"Prufrock" gives a picture of modern life as a disconnected, somewhat despairing, existential ramble. Modern life is alienation, and petty alienation at that.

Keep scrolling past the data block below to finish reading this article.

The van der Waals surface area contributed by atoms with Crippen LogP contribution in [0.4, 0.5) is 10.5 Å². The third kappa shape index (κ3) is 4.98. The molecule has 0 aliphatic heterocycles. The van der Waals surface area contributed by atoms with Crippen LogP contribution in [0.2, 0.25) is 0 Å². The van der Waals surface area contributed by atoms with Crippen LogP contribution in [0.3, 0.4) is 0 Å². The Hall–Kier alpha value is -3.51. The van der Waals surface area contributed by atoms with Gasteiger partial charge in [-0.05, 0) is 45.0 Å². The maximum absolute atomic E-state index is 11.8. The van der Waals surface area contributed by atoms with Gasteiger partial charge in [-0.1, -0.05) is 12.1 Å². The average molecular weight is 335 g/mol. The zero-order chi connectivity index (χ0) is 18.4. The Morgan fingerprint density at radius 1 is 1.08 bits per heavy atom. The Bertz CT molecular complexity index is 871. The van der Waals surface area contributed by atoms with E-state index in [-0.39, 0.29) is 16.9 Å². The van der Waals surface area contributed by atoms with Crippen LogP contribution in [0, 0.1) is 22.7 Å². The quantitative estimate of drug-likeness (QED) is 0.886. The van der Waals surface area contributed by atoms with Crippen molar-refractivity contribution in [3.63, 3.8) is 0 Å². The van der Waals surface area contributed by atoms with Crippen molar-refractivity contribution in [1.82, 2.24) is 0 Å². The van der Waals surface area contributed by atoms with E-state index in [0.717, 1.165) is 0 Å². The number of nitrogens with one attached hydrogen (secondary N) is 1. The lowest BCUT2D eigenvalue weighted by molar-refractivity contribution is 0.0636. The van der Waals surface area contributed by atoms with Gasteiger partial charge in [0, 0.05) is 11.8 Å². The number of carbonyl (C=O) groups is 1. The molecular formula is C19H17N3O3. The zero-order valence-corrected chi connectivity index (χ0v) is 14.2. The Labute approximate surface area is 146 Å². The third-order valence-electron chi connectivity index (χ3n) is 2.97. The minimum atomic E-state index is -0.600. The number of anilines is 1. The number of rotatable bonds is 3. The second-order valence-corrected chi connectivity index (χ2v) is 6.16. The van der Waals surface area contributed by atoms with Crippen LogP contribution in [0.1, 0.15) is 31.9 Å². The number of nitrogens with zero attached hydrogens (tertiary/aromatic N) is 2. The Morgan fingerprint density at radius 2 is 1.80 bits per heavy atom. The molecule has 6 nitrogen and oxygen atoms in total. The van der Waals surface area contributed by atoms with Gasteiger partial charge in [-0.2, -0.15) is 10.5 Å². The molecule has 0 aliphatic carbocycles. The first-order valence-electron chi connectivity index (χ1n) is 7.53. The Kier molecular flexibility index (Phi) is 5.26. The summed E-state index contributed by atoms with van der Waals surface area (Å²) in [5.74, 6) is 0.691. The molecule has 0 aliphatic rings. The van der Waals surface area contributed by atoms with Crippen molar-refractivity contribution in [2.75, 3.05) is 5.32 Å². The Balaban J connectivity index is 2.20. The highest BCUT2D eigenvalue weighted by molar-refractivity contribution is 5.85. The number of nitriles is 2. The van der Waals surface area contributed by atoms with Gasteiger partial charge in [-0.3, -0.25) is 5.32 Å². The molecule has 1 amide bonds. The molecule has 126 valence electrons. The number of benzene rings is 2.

To illustrate that a bit, look at how much hesitation and back and forth there is in the poem. Look at how the narrator frets over things. They talk, but they reach no conclusion. He walks through the streets, but there isn't a sense of being part of a unified community. Instead, it's a world of fog and indecision. Look at how the narrator frets over his lack of daring, over growing old, and ultimately over small things like eating a peach. It is a life, as the poem says, measured "with coffee spoons." There is no connection with the divine or the supernatural; think of how the mermaids sing, but not for the narrator.